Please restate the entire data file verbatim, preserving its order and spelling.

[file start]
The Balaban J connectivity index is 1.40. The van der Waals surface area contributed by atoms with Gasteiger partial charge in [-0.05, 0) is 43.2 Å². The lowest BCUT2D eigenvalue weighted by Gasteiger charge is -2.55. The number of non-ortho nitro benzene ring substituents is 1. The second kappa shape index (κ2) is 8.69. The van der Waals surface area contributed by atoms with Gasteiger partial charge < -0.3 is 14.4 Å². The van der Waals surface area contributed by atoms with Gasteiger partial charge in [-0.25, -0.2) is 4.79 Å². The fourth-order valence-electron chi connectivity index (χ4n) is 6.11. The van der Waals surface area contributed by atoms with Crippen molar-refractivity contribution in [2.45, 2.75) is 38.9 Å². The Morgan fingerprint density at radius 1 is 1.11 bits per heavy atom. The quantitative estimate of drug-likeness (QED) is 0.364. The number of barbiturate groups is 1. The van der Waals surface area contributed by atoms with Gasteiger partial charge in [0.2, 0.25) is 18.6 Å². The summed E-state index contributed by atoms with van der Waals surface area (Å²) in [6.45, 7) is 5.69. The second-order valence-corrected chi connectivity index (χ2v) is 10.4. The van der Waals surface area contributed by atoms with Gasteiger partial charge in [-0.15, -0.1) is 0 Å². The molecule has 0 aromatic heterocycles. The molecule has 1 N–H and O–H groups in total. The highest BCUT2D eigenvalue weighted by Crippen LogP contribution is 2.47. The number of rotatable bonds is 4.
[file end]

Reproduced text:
The Balaban J connectivity index is 1.40. The van der Waals surface area contributed by atoms with Gasteiger partial charge in [-0.05, 0) is 43.2 Å². The lowest BCUT2D eigenvalue weighted by Gasteiger charge is -2.55. The number of non-ortho nitro benzene ring substituents is 1. The second kappa shape index (κ2) is 8.69. The van der Waals surface area contributed by atoms with Gasteiger partial charge < -0.3 is 14.4 Å². The van der Waals surface area contributed by atoms with Gasteiger partial charge in [-0.25, -0.2) is 4.79 Å². The fourth-order valence-electron chi connectivity index (χ4n) is 6.11. The van der Waals surface area contributed by atoms with Crippen molar-refractivity contribution in [2.45, 2.75) is 38.9 Å². The Morgan fingerprint density at radius 1 is 1.11 bits per heavy atom. The quantitative estimate of drug-likeness (QED) is 0.364. The number of barbiturate groups is 1. The van der Waals surface area contributed by atoms with Gasteiger partial charge in [0.2, 0.25) is 18.6 Å². The summed E-state index contributed by atoms with van der Waals surface area (Å²) in [6.45, 7) is 5.69. The second-order valence-corrected chi connectivity index (χ2v) is 10.4. The van der Waals surface area contributed by atoms with Gasteiger partial charge in [-0.15, -0.1) is 0 Å². The molecule has 0 aromatic heterocycles. The molecule has 1 N–H and O–H groups in total. The highest BCUT2D eigenvalue weighted by Crippen LogP contribution is 2.47. The number of rotatable bonds is 4.